It also recognises thatgrowing financial problemsin different parts of the NHS can’t be addressed in isolation. Instead, providers and commissioners are being asked to come together to manage the collective resources available for NHS services for their local population. In some cases this may lead to ‘system control totals’ – in other words,financial targets– being applied to local areas by NHS England and NHS Improvement.

This all represents a very new way of working for the NHS. At The King’s Fund we’ve argued that taking aplace-based approach to planning and delivering health and social care servicesis the right thing to do. This should also include collaboration with other services and sectors beyond the NHS to focus on thebroader aim of improving population health and wellbeing– not just on delivering better quality and more sustainable health care services.

How have STPs been developed so far?

The process of developing STPs so far has not been easy. The pressures facing local services are significant and growing, and the timescales for developing the plans have been extremely tight. Expectations and timelines for the plans have changed over time, guidance has often arrived late, and there have been inconsistencies in the approaches taken by different national NHS bodies. Leaders have also faced practical challenges to working together on the plans. STP footprints are often large and involve many different organisations, each with its own culture and priorities. Progress made on the plans in different areas is highly dependent on local context and the history of collaboration between organisations and leaders.

Our research suggests that local leaders have found it difficult to meaningfully involve all parts of the health and care system – particularly clinicians and frontline staff – in developing the plans. The involvement of local authorities has varied widely between STP areas, ranging from strong partnership between the NHS and local government to almost no local government involvement at all. Patients and the public were largely absent from the initial stages of the planning process.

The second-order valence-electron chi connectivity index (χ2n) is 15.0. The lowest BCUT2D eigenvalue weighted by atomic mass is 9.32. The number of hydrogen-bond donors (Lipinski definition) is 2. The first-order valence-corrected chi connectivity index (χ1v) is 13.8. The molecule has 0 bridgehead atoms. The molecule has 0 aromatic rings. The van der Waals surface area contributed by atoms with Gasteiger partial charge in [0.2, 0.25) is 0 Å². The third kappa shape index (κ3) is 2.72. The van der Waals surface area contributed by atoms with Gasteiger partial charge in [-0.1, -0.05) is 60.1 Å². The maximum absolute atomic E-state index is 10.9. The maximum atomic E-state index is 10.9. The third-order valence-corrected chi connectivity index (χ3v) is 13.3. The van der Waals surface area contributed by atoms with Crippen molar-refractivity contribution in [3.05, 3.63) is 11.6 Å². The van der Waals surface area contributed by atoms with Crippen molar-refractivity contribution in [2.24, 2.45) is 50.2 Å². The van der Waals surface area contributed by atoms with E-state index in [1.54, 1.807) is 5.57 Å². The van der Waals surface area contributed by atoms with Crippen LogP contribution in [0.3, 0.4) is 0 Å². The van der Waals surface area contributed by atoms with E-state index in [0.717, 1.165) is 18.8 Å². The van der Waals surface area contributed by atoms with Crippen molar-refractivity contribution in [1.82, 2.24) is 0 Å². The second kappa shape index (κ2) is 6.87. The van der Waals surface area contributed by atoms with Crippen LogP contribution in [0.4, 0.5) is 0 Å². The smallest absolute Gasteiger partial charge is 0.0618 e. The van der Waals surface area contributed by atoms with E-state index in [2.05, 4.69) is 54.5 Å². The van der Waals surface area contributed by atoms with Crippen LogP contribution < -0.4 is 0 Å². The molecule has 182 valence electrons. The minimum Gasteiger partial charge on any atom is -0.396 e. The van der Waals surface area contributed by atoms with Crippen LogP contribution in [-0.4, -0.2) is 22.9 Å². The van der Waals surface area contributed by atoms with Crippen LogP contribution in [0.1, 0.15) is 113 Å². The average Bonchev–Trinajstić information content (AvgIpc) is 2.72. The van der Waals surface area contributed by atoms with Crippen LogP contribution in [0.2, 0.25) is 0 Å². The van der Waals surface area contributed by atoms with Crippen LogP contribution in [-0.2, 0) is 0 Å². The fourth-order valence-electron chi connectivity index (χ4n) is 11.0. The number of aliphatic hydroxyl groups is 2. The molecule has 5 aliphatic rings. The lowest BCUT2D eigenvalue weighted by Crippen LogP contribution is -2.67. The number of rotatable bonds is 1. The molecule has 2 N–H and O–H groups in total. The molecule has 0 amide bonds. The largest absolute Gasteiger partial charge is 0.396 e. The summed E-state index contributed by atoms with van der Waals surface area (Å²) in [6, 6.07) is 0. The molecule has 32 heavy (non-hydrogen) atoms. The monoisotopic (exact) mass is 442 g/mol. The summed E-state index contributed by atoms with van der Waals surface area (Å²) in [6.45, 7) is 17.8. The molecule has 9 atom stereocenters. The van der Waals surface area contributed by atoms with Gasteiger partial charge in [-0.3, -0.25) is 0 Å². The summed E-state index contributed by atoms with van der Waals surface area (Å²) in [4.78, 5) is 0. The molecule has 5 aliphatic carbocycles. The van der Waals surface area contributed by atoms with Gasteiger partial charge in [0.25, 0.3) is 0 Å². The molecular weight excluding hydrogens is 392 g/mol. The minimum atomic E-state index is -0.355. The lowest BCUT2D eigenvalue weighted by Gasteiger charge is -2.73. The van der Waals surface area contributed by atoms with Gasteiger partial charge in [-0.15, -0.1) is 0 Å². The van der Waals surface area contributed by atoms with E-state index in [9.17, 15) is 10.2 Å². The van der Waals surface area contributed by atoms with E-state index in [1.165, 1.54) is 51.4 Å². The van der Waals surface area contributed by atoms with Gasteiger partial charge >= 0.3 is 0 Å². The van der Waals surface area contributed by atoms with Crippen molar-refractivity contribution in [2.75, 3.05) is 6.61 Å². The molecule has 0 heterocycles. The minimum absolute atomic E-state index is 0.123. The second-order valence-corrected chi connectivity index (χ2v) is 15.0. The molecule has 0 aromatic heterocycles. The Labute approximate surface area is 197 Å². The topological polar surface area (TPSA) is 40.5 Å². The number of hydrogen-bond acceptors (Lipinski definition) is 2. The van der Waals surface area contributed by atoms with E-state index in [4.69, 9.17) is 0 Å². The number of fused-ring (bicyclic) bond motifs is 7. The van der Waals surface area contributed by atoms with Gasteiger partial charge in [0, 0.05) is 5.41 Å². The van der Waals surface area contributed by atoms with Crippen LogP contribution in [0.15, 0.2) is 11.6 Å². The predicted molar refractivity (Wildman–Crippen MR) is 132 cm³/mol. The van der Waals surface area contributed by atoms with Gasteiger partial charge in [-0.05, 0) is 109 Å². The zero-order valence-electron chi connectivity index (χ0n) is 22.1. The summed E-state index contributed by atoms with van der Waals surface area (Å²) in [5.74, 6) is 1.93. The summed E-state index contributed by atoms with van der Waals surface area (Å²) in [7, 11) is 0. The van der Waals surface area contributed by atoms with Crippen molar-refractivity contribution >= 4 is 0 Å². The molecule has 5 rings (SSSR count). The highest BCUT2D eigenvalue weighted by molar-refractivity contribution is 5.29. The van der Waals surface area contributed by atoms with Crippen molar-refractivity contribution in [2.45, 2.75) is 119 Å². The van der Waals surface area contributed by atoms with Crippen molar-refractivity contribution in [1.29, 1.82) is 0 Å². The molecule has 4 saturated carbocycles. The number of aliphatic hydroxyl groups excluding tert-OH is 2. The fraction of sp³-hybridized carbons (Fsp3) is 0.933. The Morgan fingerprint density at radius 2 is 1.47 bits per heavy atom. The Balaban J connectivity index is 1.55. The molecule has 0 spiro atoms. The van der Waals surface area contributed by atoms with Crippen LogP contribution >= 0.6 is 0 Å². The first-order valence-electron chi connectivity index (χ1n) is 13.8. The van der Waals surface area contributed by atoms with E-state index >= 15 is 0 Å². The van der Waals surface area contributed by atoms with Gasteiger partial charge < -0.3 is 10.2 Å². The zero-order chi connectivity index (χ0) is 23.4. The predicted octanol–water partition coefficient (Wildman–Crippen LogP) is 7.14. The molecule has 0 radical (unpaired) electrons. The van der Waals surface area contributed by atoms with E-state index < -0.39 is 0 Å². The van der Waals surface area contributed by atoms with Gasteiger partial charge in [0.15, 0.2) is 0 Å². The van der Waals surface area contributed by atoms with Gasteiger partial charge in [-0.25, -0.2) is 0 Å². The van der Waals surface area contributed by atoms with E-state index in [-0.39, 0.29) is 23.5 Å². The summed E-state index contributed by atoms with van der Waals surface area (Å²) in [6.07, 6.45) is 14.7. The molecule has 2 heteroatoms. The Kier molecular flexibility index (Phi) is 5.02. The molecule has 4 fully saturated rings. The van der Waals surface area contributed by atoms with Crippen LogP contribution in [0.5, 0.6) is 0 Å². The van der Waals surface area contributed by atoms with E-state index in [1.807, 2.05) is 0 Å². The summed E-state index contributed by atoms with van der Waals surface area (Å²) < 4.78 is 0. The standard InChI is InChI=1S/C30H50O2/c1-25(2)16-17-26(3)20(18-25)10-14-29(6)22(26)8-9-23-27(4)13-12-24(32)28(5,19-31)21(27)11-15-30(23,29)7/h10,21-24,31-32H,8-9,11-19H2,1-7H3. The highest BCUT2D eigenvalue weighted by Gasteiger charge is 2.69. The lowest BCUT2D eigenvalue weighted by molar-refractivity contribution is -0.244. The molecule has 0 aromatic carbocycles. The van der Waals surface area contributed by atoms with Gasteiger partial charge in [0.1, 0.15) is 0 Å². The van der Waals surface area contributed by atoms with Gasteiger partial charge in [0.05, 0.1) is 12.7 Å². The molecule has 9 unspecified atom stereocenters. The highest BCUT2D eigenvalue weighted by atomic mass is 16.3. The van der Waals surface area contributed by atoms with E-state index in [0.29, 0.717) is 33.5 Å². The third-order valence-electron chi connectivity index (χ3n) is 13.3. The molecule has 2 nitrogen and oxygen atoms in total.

One of the biggest challenges facing local leaders is that STPs are being developed in anNHS environmentthat was not designed to support collaboration between organisations. The legacy of the Health and Social Care Act 2012 looms large over the STP process; in many ways, STPs represent an imperfect ‘workaround’ to the fragmented and complex organisational arrangements in the NHS created by the 2012 Act. But making this workaround actually work in practice is difficult when the previous rules of the game still apply – and are often strictly enforced. Leaders of NHS providers, for instance, find themselves under significant pressure from regulators to improve organisational performance. This means focusing primarily on their own services and finances rather than working with others for the greater good of the local population.

In this context, incentives for NHS providers to work together can be weak. The very real danger is that organisations take a ‘fortress mentality’ instead, acting to secure their own future regardless of the impact on others. The dissonance between place-based planning and the continuing focus on organisational performance in the NHS is therefore stark.

Will STPs deliver benefits for local populations?

We won’t know the potential benefits of STPs until the plans are finalised and agreed. We are currently analysing the content of publicly available STPs and will publish our findings early in 2017. The plans cover a broad range of themes. This includes proposals to strengthen primary and community services and to integrate NHS and social care services more closely around the needs of patients. The plans also describe ambitions to improve the broader health and wellbeing of the populations they serve – for example, by encouraging healthy behaviours.